What you can't see above is the slick chocolate topping of the torte (a casualty of cake-box transportation, the icing was wiped clean against the lid and diligently spot-removed, one spoonful at a time, by Will).
You also can't see the Mushroom, Pine Nut, Spinach Pithivier ($5), a flaky, crusty pie-slice that completely monopolised my thoughts for a few days after I had it for lunch. The sweet, near-caramelised mushrooms still haven't entirely left my brain and I have an auto-craving right now, just thinking about it.
I asked one staff member what it was they did to the mushrooms that made them so tasty. All she said was that they used, "lots of fresh herbs, lots of love".
So I am plotting my next visit again (hopefully it coincides with pithivier presence on the counter). Better still, Will's new house is within walking distance of Black Star Pastry. So I'll have to improve my cake-box tranportation methods, because it'll be hard to fight the gravitational path that curves towards this wonderful patisserie.
Black Star Pastry, 277 Australia St, Newtown NSW, 2042, (02) 9557 8656
Saturday, June 13, 2009
Not The Last Supper: the Save FBI cookbook zine is done and ready for you to download!
If you're printing it out, you can download a high-quality cover for it too. It was beautifully designed by Grace Lee.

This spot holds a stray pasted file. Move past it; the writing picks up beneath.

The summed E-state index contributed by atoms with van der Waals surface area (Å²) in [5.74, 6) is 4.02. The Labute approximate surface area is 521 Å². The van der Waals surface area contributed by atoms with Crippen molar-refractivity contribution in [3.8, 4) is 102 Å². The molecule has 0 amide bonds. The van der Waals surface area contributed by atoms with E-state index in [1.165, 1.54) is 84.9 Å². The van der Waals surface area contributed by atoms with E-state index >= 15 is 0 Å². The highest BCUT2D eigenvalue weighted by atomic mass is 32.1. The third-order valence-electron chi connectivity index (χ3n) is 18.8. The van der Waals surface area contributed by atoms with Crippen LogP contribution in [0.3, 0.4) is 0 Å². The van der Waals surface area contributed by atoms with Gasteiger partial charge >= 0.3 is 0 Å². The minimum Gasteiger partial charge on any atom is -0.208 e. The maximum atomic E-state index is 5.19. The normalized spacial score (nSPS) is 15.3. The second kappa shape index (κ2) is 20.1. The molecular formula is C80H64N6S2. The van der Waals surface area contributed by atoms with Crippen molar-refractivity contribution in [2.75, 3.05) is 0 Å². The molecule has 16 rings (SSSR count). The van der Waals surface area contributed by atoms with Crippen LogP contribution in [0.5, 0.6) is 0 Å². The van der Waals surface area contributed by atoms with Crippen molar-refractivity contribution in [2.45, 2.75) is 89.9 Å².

It was quickly put together in a week and features some very great recipes (Sweetie’s Delicious Dumplings, Julia Thomas' Choc-Cherry Muffins, Sausie & Tomato by Shag's mum, Vegan Ginger Cakes and Mulled Wine by Eliza Sarlos, Vegetarian Lasagne by Danny & Caroline Jumpertz, Station-Saving Slow-roasted Lamb Shoulder by Peach and much more!)
More details here, where you can also make donations in exchange for the zine.
Download, enjoy, donate - and save FBI 94.5FM!
For a taste of it, here's my contribution – which includes my recipe for Bruschetta In A Teacup.
I love bruschetta but I am hopeless at eating it – I start slicing a piece of it and the little tomato cubes jumble off the bread and I have to re-scoop them up with a knife and redistribute them amid the crusts again.
So, I came up with Bruschetta In A Teacup to combat this. It is also a good time-stalling starter if you are throwing a dinner party – you can feed it to your guests while you’re still dashing about in the kitchen, slinging things into the oven, garnishing dishes and watching pots bubble away. Also, you can make it ages before they arrive (the flavour is even better) and it’s all good to go when they turn up.
A handful of cherry tomatoes per guest
A slurp of extra virgin olive oil
A dash of caramelised balsamic vinegar (you can use aged balsamic with a good sprinkle of sugar instead, if you don’t have this)
A nice loaf of bread (sourdough or ciabatta are sound picks), sliced thickly
Clove of garlic (optional)
Finely diced garlic
A bit of fresh chilli/dried chilli
Finely diced Red onion
Toasted pine nuts
Shavings of good Parmesan cheese
Finely diced olives
Sea salt and ground black pepper to season
Basically, chop the cherry tomatoes.
Drop into a small Asian-style teacup or ramekin.
Add a good slurp of extra virgin olive oil (enough to submerge half the tomato).
Add a dash of the vinegar.